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Project Empowers Communities through Training and Upskilling
Leading international charity, World Horse Welfare, has a mission to improve the lives of horses across the globe but the impact of the charity’s project in Guatemala is also empowering local people through training and education.
Guatemala is a mountainous country where more than half of its population lives in extreme poverty. Due to the remote location of many communities and poor infrastructure, working horses are a vital resource for transporting people, goods and food supplies. Most families own at least one horse and within Guatemala there are an estimated 250,000 working equines in total.
A horse is worth between 200 – 300 USD which represents the annual salary of most families so they are an expensive and precious commodity. As a result it is essential that owners are able to care for their horses in order that they can continue working and supporting families and communities.
World Horse Welfare delivers a community-based training project across the Zaragoza, San Andres Itzapa and Santa Maria de Jesus regions. Run in collaboration with local organisation Servicios de Apoyo en Bienestar Equino (SABE), the project empowers owners and safeguards their livelihoods by increasing their knowledge of, and access to, proper equid care.
The project focuses on creating a support network for working equid owners by building skilled capacity within their communities through the training of selected local Community Based Equine Advisers (CBEAs), farriers (who keep the horses’ feet healthy and fit metal shoes to protect them from stony terrain) or saddlers. CBEAs are central to this network, supporting equid owners by providing advice and help on how best to care for their most important asset.
Some of the most common injuries in the working horses of Guatemala are caused by old, damaged or poorly fitting pack saddles. These can create deep lesions which are not only extremely painful for horses but if not treated, can also become infected and lead to further severe health problems.
By training community representatives in the skills of saddlery, local materials are used to make new pack saddles which reduce the number of injuries and ensure horses can continue supporting family livelihoods.
21 year old Victor lives in the Las Lomas community with his seven brothers and sisters. He was born with a disability which makes it difficult to walk so his ability to support his family through farming work was severely hindered. Victor is very resourceful and helped in other ways such as collecting corn leaves for animals and kindling for the cooker; however he was keen to find a new route to make a living. Victor attended the first ever meeting World Horse Welfare and partner organisation, SABE, held in the community and shortly after, his passion and enthusiasm meant he was one of eight students selected for the first saddlery training module.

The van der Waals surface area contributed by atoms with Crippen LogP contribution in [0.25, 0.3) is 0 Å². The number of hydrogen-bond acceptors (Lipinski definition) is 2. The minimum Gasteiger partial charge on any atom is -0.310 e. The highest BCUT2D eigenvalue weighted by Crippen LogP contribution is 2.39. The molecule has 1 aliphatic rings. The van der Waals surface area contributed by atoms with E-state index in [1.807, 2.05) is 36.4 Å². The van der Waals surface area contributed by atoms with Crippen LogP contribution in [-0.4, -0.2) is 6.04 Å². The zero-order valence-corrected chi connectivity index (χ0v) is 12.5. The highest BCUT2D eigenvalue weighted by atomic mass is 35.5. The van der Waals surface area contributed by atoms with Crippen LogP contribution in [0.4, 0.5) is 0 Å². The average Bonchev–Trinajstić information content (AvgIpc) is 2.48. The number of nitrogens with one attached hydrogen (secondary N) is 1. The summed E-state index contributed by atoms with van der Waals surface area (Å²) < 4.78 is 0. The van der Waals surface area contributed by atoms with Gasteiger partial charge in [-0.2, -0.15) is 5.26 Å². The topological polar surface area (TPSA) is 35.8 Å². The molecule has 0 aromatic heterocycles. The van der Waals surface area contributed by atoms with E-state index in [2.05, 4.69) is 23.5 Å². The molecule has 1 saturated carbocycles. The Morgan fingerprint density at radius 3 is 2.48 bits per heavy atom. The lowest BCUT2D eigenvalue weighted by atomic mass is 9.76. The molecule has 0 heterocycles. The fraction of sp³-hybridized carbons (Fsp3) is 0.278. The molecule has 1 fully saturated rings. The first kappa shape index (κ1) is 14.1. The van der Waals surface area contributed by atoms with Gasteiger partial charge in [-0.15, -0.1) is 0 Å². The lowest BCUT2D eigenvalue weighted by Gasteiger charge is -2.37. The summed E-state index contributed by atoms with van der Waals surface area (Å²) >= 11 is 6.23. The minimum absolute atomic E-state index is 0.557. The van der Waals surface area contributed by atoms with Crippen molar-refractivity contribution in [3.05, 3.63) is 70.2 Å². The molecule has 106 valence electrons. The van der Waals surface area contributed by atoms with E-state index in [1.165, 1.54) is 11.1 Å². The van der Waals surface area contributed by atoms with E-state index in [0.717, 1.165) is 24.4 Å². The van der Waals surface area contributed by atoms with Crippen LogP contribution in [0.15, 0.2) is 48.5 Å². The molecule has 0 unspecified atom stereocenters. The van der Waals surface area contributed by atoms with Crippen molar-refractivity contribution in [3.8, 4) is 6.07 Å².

Victor’s eagerness to learn and aptitude for saddlery quickly became apparent – with him consistently being the first to complete each practical module doing so to the highest possible standard. In September 2014, Victor graduated from the training course with outstanding scores but he was not willing to stop there and set about opening up the first saddlery workshop in Las Lomas.
With the support of funding from World Horse Welfare, Victor bought the necessary equipment and secured a good site which is easily accessible by local horse owners. Victor’s workshop ‘La Bendecida’ is now recognised as the ‘go-to’ location to purchase reasonably priced head collars, belly and back cinches and pack saddles – as well as for repairing riding saddles.
Thanks to his determination and hard work Victor now services around eight horse owners each day and is able to both financially support himself and contribute to his family’s income. Victor’s skills provide a sustainable resource for his community which means owners have access to comfortable, correctly-fitting pack saddles and tack for their horses, reducing wounds and injuries. Horse welfare is improved and means they can continue their essential roles in providing transport for goods, families and communities.
Unfortunately in Guatemala, like many other countries in the region, working equids are invisible to the policy and decision makers of the country and it is vital that the challenges faced everyday by these poor horse owning communities are recognised. World Horse Welfare’s work in projects like this one helps shine a spotlight on these communities and demonstrates commitment to these issues. This provides the charity with a much better platform on which to support and then influence governments to recognise the plight of these people and the contribution of working equids to the economy as a whole. Through this we can contribute to significantly improving the welfare of much larger numbers of these invaluable animals.
Find out more about World Horse Welfare’s project in Guatemala and donate to help this vital work continue